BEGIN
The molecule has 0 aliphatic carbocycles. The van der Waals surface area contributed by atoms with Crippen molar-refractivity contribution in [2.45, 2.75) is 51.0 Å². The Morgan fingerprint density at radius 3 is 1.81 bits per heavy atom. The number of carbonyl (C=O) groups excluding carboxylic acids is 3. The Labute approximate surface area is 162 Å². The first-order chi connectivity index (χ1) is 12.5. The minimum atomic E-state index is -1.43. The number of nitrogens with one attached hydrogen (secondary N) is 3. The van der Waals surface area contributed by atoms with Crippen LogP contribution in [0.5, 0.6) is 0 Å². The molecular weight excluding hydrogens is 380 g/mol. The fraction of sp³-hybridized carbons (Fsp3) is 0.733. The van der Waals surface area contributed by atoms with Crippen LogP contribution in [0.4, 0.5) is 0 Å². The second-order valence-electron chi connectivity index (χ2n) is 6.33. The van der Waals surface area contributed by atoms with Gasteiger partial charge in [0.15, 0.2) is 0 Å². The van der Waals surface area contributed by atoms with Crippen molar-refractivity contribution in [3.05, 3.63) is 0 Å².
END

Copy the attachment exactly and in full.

The molecule has 0 aliphatic carbocycles. The van der Waals surface area contributed by atoms with Crippen molar-refractivity contribution in [2.45, 2.75) is 51.0 Å². The Morgan fingerprint density at radius 3 is 1.81 bits per heavy atom. The number of carbonyl (C=O) groups excluding carboxylic acids is 3. The Labute approximate surface area is 162 Å². The first-order chi connectivity index (χ1) is 12.5. The minimum atomic E-state index is -1.43. The number of nitrogens with one attached hydrogen (secondary N) is 3. The van der Waals surface area contributed by atoms with Crippen LogP contribution in [0.5, 0.6) is 0 Å². The molecular weight excluding hydrogens is 380 g/mol. The fraction of sp³-hybridized carbons (Fsp3) is 0.733. The van der Waals surface area contributed by atoms with Crippen LogP contribution in [0.4, 0.5) is 0 Å². The second-order valence-electron chi connectivity index (χ2n) is 6.33. The van der Waals surface area contributed by atoms with Gasteiger partial charge in [0.15, 0.2) is 0 Å². The van der Waals surface area contributed by atoms with Crippen molar-refractivity contribution in [3.05, 3.63) is 0 Å².